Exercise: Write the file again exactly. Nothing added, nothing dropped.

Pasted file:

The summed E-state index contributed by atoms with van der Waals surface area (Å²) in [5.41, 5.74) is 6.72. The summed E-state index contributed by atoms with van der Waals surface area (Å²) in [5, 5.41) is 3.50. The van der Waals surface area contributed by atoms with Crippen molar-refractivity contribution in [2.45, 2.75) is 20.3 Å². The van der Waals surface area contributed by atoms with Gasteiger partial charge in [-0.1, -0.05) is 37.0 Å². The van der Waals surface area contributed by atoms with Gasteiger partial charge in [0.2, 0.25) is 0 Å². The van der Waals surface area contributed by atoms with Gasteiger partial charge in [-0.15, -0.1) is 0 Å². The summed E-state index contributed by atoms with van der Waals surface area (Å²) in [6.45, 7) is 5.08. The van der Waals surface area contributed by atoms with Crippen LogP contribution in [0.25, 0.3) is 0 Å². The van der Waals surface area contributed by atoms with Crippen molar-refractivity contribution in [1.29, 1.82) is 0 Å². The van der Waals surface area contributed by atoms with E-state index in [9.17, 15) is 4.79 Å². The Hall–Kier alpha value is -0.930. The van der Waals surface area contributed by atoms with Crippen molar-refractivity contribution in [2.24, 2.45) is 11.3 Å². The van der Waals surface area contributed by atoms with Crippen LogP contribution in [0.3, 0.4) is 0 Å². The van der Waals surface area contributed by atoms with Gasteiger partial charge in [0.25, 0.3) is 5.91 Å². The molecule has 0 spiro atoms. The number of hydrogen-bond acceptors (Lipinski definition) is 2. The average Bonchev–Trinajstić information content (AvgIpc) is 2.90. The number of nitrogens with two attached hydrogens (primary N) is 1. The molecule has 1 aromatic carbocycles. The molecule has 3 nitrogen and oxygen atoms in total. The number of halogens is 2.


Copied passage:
The summed E-state index contributed by atoms with van der Waals surface area (Å²) in [5.41, 5.74) is 6.72. The summed E-state index contributed by atoms with van der Waals surface area (Å²) in [5, 5.41) is 3.50. The van der Waals surface area contributed by atoms with Crippen molar-refractivity contribution in [2.45, 2.75) is 20.3 Å². The van der Waals surface area contributed by atoms with Gasteiger partial charge in [-0.1, -0.05) is 37.0 Å². The van der Waals surface area contributed by atoms with Gasteiger partial charge in [0.2, 0.25) is 0 Å². The van der Waals surface area contributed by atoms with Gasteiger partial charge in [-0.15, -0.1) is 0 Å². The summed E-state index contributed by atoms with van der Waals surface area (Å²) in [6.45, 7) is 5.08. The van der Waals surface area contributed by atoms with Crippen LogP contribution in [0.25, 0.3) is 0 Å². The van der Waals surface area contributed by atoms with Crippen molar-refractivity contribution in [1.29, 1.82) is 0 Å². The van der Waals surface area contributed by atoms with E-state index in [9.17, 15) is 4.79 Å². The Hall–Kier alpha value is -0.930. The van der Waals surface area contributed by atoms with Crippen molar-refractivity contribution in [2.24, 2.45) is 11.3 Å². The van der Waals surface area contributed by atoms with Crippen LogP contribution in [0.3, 0.4) is 0 Å². The van der Waals surface area contributed by atoms with Gasteiger partial charge in [0.25, 0.3) is 5.91 Å². The molecule has 0 spiro atoms. The number of hydrogen-bond acceptors (Lipinski definition) is 2. The average Bonchev–Trinajstić information content (AvgIpc) is 2.90. The number of nitrogens with two attached hydrogens (primary N) is 1. The molecule has 1 aromatic carbocycles. The molecule has 3 nitrogen and oxygen atoms in total. The number of halogens is 2.